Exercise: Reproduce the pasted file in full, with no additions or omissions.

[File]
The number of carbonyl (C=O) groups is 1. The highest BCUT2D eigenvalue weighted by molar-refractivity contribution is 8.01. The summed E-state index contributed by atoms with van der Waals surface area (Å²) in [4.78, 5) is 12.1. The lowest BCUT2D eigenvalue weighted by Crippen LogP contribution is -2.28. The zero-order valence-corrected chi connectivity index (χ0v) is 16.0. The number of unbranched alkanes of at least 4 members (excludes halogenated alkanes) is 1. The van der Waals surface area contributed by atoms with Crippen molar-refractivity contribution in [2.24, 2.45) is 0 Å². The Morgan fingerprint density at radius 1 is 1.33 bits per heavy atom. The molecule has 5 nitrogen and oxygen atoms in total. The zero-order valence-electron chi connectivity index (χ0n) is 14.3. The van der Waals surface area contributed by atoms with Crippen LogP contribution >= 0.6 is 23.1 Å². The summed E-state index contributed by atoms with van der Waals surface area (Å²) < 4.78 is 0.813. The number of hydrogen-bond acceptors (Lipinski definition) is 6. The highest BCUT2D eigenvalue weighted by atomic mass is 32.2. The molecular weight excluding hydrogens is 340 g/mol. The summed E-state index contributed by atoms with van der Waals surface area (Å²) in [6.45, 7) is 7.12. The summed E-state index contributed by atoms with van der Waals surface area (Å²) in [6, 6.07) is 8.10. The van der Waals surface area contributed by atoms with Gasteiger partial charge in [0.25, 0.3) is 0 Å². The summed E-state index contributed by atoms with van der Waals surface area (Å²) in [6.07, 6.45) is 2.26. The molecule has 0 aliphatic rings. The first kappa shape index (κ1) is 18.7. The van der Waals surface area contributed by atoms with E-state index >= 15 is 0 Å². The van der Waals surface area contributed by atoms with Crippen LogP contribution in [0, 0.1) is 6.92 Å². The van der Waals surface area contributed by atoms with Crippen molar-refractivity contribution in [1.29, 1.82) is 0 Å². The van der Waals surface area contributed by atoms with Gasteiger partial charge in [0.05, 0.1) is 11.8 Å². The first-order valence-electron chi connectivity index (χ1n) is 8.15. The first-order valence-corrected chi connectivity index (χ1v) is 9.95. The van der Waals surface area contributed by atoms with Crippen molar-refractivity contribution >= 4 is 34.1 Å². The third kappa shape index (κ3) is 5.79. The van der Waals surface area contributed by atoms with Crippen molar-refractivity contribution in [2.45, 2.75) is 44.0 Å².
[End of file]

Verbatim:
The number of carbonyl (C=O) groups is 1. The highest BCUT2D eigenvalue weighted by molar-refractivity contribution is 8.01. The summed E-state index contributed by atoms with van der Waals surface area (Å²) in [4.78, 5) is 12.1. The lowest BCUT2D eigenvalue weighted by Crippen LogP contribution is -2.28. The zero-order valence-corrected chi connectivity index (χ0v) is 16.0. The number of unbranched alkanes of at least 4 members (excludes halogenated alkanes) is 1. The van der Waals surface area contributed by atoms with Crippen molar-refractivity contribution in [2.24, 2.45) is 0 Å². The Morgan fingerprint density at radius 1 is 1.33 bits per heavy atom. The molecule has 5 nitrogen and oxygen atoms in total. The zero-order valence-electron chi connectivity index (χ0n) is 14.3. The van der Waals surface area contributed by atoms with Crippen LogP contribution >= 0.6 is 23.1 Å². The summed E-state index contributed by atoms with van der Waals surface area (Å²) < 4.78 is 0.813. The number of hydrogen-bond acceptors (Lipinski definition) is 6. The highest BCUT2D eigenvalue weighted by atomic mass is 32.2. The molecular weight excluding hydrogens is 340 g/mol. The summed E-state index contributed by atoms with van der Waals surface area (Å²) in [6.45, 7) is 7.12. The summed E-state index contributed by atoms with van der Waals surface area (Å²) in [6, 6.07) is 8.10. The van der Waals surface area contributed by atoms with Gasteiger partial charge in [0.25, 0.3) is 0 Å². The summed E-state index contributed by atoms with van der Waals surface area (Å²) in [6.07, 6.45) is 2.26. The molecule has 0 aliphatic rings. The first kappa shape index (κ1) is 18.7. The van der Waals surface area contributed by atoms with E-state index >= 15 is 0 Å². The van der Waals surface area contributed by atoms with Crippen LogP contribution in [0, 0.1) is 6.92 Å². The van der Waals surface area contributed by atoms with Crippen molar-refractivity contribution in [1.29, 1.82) is 0 Å². The van der Waals surface area contributed by atoms with Gasteiger partial charge in [0.05, 0.1) is 11.8 Å². The first-order valence-electron chi connectivity index (χ1n) is 8.15. The first-order valence-corrected chi connectivity index (χ1v) is 9.95. The van der Waals surface area contributed by atoms with Crippen molar-refractivity contribution >= 4 is 34.1 Å². The third kappa shape index (κ3) is 5.79. The van der Waals surface area contributed by atoms with Crippen molar-refractivity contribution in [2.45, 2.75) is 44.0 Å².